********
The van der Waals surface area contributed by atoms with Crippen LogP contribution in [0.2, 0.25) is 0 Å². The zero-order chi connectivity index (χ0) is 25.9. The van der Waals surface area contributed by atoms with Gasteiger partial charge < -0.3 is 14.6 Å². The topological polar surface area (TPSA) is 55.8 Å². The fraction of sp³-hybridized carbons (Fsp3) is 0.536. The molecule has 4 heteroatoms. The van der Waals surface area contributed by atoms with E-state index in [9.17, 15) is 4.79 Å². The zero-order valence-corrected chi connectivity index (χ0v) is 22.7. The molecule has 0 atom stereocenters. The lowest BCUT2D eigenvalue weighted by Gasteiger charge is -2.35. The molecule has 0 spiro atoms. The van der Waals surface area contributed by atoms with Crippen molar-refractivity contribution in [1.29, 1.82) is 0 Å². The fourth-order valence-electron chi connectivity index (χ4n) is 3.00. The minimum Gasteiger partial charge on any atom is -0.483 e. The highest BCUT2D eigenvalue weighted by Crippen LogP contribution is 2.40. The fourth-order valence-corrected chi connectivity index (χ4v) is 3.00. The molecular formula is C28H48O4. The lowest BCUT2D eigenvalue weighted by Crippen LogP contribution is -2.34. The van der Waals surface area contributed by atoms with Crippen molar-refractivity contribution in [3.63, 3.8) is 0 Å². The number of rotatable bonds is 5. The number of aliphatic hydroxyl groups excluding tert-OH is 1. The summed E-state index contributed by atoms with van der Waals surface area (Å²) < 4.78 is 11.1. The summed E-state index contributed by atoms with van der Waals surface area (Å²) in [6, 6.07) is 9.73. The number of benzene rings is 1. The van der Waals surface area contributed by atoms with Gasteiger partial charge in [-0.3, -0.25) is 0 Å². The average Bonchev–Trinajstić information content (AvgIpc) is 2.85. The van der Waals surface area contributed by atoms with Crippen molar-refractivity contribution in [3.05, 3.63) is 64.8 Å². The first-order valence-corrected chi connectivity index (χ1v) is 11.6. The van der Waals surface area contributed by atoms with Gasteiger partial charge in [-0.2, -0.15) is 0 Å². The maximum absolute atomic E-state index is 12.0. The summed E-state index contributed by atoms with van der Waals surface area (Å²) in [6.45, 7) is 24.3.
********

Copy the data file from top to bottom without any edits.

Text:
The van der Waals surface area contributed by atoms with Crippen LogP contribution in [0.2, 0.25) is 0 Å². The zero-order chi connectivity index (χ0) is 25.9. The van der Waals surface area contributed by atoms with Gasteiger partial charge < -0.3 is 14.6 Å². The topological polar surface area (TPSA) is 55.8 Å². The fraction of sp³-hybridized carbons (Fsp3) is 0.536. The molecule has 4 heteroatoms. The van der Waals surface area contributed by atoms with E-state index in [9.17, 15) is 4.79 Å². The zero-order valence-corrected chi connectivity index (χ0v) is 22.7. The molecule has 0 atom stereocenters. The lowest BCUT2D eigenvalue weighted by Gasteiger charge is -2.35. The molecule has 0 spiro atoms. The van der Waals surface area contributed by atoms with Crippen molar-refractivity contribution in [1.29, 1.82) is 0 Å². The fourth-order valence-electron chi connectivity index (χ4n) is 3.00. The minimum Gasteiger partial charge on any atom is -0.483 e. The highest BCUT2D eigenvalue weighted by Crippen LogP contribution is 2.40. The fourth-order valence-corrected chi connectivity index (χ4v) is 3.00. The molecular formula is C28H48O4. The lowest BCUT2D eigenvalue weighted by Crippen LogP contribution is -2.34. The van der Waals surface area contributed by atoms with Crippen molar-refractivity contribution in [3.63, 3.8) is 0 Å². The number of rotatable bonds is 5. The number of aliphatic hydroxyl groups excluding tert-OH is 1. The summed E-state index contributed by atoms with van der Waals surface area (Å²) < 4.78 is 11.1. The summed E-state index contributed by atoms with van der Waals surface area (Å²) in [6, 6.07) is 9.73. The number of benzene rings is 1. The van der Waals surface area contributed by atoms with Gasteiger partial charge in [-0.3, -0.25) is 0 Å². The average Bonchev–Trinajstić information content (AvgIpc) is 2.85. The van der Waals surface area contributed by atoms with Crippen molar-refractivity contribution in [3.05, 3.63) is 64.8 Å². The first-order valence-corrected chi connectivity index (χ1v) is 11.6. The van der Waals surface area contributed by atoms with Gasteiger partial charge in [-0.2, -0.15) is 0 Å². The maximum absolute atomic E-state index is 12.0. The summed E-state index contributed by atoms with van der Waals surface area (Å²) in [6.45, 7) is 24.3.